Devices with JTAG but no Boundary-Scan

The pin-test becomes a little bit more difficult because the Boundary-Scan is not there. The JTAG is usable as a debug port. In which case the entire address spaces is accessible through JTAG, and this includes the GPIO input registers. The GPIO input registers can be read while the GPIOs are driven H/L. Failures can be diagnosed to the pin-level. This test cannot be generated with BasicScan, it has to be embedded into the HTS.

The complexity of the JTAG programming routine varies from one device family to another. This all depends on how complex the programming interface is, and how well the supplier has it documented.

Microcontrollers that fit this class: Texas Instruments MSP430, NXP LPC2292/2294.

Devices with no JTAG and no Boundary-Scan with a Designated Programming Port

These devices are among the most challenging to pin-test, yet among the most rewarding when you make them work. A firmware pin-test routine has to be developed, usually in the Microcontroller's Assembly Language. The firmware is uploaded to the device, usually into program flash, then executed, usually by releasing the reset line and letting it execute. The Microcontroller runs the firmware and the ICT will service the pin-test. It behaves remotely like Boundary-Scan and failures are diagnosable to the pin-level.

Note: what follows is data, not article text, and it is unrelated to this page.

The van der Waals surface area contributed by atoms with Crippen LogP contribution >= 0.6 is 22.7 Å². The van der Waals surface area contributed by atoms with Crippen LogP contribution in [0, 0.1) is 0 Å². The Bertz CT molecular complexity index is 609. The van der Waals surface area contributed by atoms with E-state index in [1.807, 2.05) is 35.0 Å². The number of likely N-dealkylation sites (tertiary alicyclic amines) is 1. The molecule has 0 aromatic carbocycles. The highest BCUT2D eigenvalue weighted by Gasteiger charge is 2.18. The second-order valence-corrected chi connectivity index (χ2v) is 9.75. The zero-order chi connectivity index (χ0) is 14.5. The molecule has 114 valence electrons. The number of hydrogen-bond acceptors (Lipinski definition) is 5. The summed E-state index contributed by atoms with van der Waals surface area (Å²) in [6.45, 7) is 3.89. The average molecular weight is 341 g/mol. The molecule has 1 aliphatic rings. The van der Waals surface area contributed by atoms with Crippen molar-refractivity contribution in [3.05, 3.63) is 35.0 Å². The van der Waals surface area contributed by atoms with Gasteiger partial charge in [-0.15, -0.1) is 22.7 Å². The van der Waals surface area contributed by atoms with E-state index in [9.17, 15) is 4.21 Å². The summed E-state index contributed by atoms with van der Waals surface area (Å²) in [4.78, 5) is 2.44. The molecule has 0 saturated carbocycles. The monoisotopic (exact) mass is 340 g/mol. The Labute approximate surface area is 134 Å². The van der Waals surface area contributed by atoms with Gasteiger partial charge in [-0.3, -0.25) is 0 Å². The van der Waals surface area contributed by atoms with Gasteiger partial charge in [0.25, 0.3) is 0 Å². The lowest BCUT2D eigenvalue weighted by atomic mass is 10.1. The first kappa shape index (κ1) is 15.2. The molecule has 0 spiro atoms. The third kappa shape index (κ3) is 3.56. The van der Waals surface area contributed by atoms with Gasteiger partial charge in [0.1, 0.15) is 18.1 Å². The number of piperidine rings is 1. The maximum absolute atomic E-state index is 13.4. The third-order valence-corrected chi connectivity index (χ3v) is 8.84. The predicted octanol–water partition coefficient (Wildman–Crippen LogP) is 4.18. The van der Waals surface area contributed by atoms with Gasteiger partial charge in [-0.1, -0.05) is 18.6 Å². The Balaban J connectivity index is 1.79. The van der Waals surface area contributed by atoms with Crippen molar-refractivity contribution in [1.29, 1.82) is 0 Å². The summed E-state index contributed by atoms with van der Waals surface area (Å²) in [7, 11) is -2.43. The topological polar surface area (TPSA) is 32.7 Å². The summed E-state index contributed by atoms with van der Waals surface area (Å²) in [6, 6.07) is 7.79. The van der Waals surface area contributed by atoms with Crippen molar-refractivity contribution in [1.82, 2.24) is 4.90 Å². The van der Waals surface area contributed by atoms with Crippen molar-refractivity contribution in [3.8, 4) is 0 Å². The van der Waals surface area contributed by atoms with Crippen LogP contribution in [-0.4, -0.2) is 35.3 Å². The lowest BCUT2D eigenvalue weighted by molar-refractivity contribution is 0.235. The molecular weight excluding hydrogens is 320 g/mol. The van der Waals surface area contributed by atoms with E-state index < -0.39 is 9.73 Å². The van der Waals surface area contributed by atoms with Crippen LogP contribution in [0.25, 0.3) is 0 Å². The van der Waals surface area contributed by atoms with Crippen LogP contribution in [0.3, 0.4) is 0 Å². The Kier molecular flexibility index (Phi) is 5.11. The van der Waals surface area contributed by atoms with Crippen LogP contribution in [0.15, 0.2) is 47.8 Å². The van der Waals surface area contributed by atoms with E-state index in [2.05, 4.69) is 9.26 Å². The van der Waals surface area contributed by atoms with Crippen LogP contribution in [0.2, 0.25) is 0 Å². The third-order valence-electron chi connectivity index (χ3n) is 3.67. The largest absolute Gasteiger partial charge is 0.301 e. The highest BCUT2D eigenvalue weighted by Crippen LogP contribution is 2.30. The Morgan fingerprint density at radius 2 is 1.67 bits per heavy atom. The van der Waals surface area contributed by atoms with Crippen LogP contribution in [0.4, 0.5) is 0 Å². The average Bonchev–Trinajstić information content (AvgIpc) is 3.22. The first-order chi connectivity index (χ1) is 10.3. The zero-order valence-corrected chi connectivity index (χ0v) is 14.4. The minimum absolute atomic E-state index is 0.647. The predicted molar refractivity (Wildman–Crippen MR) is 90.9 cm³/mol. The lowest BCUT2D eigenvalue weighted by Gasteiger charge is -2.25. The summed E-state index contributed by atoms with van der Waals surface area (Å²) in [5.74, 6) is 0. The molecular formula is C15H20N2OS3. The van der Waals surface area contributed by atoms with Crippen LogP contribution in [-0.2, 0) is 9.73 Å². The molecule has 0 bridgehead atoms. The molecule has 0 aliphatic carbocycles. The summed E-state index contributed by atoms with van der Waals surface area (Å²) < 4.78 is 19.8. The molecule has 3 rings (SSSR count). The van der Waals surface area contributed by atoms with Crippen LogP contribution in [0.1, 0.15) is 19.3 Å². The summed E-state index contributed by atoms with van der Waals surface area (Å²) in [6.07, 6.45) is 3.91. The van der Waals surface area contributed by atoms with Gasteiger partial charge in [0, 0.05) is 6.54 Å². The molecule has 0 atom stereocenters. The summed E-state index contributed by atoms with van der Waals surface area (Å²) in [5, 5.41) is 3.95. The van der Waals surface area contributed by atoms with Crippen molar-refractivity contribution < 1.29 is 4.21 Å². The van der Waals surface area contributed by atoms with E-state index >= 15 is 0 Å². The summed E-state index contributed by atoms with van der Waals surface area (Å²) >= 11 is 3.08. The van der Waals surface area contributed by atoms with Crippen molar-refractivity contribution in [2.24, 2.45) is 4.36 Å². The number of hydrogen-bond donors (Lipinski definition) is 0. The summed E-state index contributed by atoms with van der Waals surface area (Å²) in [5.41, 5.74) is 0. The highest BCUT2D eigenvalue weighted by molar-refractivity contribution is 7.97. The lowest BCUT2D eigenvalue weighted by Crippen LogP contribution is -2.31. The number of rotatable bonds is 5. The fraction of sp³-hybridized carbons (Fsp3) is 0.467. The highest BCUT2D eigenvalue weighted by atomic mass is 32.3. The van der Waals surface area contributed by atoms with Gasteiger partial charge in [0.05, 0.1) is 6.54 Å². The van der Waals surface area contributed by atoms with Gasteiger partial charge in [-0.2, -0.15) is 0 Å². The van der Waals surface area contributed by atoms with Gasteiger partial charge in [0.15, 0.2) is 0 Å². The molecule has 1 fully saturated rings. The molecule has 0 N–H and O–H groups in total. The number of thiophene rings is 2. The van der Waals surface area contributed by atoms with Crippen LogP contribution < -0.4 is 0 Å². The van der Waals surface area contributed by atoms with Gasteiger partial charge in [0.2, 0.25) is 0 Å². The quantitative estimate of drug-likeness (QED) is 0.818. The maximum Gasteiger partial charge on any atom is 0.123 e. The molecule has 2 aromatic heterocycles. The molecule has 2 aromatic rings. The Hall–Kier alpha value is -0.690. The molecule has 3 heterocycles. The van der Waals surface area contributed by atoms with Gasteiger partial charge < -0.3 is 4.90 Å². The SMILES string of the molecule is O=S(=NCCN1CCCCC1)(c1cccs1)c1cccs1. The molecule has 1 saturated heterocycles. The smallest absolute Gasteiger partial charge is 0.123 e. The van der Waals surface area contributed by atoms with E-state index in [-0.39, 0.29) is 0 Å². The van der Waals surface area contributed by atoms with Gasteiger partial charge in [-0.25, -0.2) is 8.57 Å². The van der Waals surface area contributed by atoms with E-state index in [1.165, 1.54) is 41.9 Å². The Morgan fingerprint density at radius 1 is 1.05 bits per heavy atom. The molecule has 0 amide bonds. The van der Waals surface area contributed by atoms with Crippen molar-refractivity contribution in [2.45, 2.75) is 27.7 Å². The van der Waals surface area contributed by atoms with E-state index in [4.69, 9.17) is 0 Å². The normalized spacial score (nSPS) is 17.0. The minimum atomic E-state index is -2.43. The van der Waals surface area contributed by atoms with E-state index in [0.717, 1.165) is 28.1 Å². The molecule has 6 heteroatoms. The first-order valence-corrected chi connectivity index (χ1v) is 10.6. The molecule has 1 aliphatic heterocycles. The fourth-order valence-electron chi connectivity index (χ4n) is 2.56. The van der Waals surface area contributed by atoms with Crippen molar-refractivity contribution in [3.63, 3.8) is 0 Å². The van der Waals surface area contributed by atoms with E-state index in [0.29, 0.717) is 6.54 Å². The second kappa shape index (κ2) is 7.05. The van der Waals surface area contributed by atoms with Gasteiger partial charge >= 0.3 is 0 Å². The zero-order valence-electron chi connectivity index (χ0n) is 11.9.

These are usually not too difficult to program. This is because the programming port was designed for just that, programming. The only pitfall, with the PIC Micro for example, is the number of different programming algorithms. Each group of PIC 10/12/16/18 has multiple programming procedures, each slightly different from the other, that will handle group of parts within the group. The PIC18 group has 12 different programming procedures to handle a total of 169 different devices.

Microcontrollers that fit this class: Microchip PIC10, PIC12, PIC16 and PIC18. Some PIC24s fit this class, but most PIC24s have Boundary-Scan which simplifies the pin-test.

Devices with UART Bootstrap Loaders

These devices are among the most challenging to pin-test, yet among the most rewarding when you make them work. A firmware pin-test routine has to be developed, usually in the Microcontroller's Assembly Language. This is complicated even further because the pin-test firmware has to be uploaded through the UART. The firmware is uploaded to the device, usually into internal SRAM, then it executes automatically at the end of the upload. The Microcontroller runs the firmware and the ICT will service the pin-test. It behaves remotely similar to Boundary-Scan and failures are diagnosable to the pin-level.